By Steve White email@example.com
Forget the GPS and auto-steer and don't even think about air conditioning. The state's longest antique tractor parade is underway, traveling border to border at ten miles an hour.
Ed Axmann's got modern tractors and combines, but to hear him talk, his 1961 John Deere diesel's as loved as any member of the family, even his wife.
"I almost think I'd part with her before I would that tractor. They're really a piece of cake," he said with his wife standing silently at his side.
The gears may stick and there's no air conditioning, but traveling the state this way has its advantages.
Donelle Moormeier of Cortland said, "You can see a lot of countryside at 12 miles an hour instead of 65 or 75 on the interstate."
The Tractor Relay Across Nebraska is the first border to border ride of its kind.
"We thought how about vacation on tractors," Moormeier said.
Like most, Moormeier and her husband were planning on just riding for a day or two. But in their case, plans changed.
She said, "We found out other people from Iowa were going all the way across Nebraska and thought, 'wait a minute that can't be. Got to have Nebraskans go clear across Nebraska.'"
It'll take nine days to go from the Iowa border to the Wyoming state line.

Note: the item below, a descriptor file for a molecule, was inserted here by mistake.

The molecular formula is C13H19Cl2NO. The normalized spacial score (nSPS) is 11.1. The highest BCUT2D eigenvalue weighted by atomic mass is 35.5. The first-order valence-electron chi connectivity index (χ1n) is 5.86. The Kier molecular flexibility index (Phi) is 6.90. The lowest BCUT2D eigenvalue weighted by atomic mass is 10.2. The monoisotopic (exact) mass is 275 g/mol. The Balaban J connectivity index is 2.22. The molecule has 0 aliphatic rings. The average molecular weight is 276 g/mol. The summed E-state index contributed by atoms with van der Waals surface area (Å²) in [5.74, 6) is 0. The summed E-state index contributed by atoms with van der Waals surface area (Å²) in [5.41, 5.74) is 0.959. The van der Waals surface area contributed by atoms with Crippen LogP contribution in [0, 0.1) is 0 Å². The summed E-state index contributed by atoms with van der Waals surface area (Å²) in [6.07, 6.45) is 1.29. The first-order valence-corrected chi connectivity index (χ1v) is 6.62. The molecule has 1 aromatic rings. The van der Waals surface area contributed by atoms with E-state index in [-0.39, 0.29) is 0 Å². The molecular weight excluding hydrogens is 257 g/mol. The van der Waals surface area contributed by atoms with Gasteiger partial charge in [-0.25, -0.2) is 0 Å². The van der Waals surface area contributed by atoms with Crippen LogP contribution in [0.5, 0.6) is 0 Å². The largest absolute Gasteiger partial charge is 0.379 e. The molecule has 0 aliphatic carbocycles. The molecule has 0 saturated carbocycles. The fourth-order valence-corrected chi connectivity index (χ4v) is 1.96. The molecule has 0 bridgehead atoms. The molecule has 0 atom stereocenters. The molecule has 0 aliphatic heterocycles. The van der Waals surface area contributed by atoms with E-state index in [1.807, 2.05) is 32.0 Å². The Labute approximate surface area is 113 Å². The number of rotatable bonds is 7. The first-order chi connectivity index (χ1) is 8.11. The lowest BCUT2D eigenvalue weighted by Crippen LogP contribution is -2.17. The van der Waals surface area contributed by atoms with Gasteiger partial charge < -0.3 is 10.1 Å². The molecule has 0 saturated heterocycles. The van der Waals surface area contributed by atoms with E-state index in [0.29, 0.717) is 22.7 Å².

Many signed up for a one day adventure, like Don Nelson of Hildreth and Steve Johnson of Wilcox.
"Every ride we get on, we make new friends," Nelson said.
For Johnson, it was a family affair, as his wife and other family members joined along.
But Nelson rode solo. "My wife says this is an expensive hobby."
"It's cheaper that rebuilding a car and I can stand up," Johnson said. "That's why I like doing it."
Nelson was on board his Farmall while the Johnsons had several tractors. They take pride whatever the name on the side of the tractor says.
Moormeier said, "We just have the same thing in common. We enjoy the same thing. Maybe we're from the farm, and it's our roots."
They began the day in Grand Island with a police escort and arrived in Kearney for the evening. Then it's on to Cozad, North Platte, Ogallala, and eventually the Wyoming line.
For more, visit www.antiquefarming.org. It is organized by the Nebraska Antique Farming Association, which was formed late last year.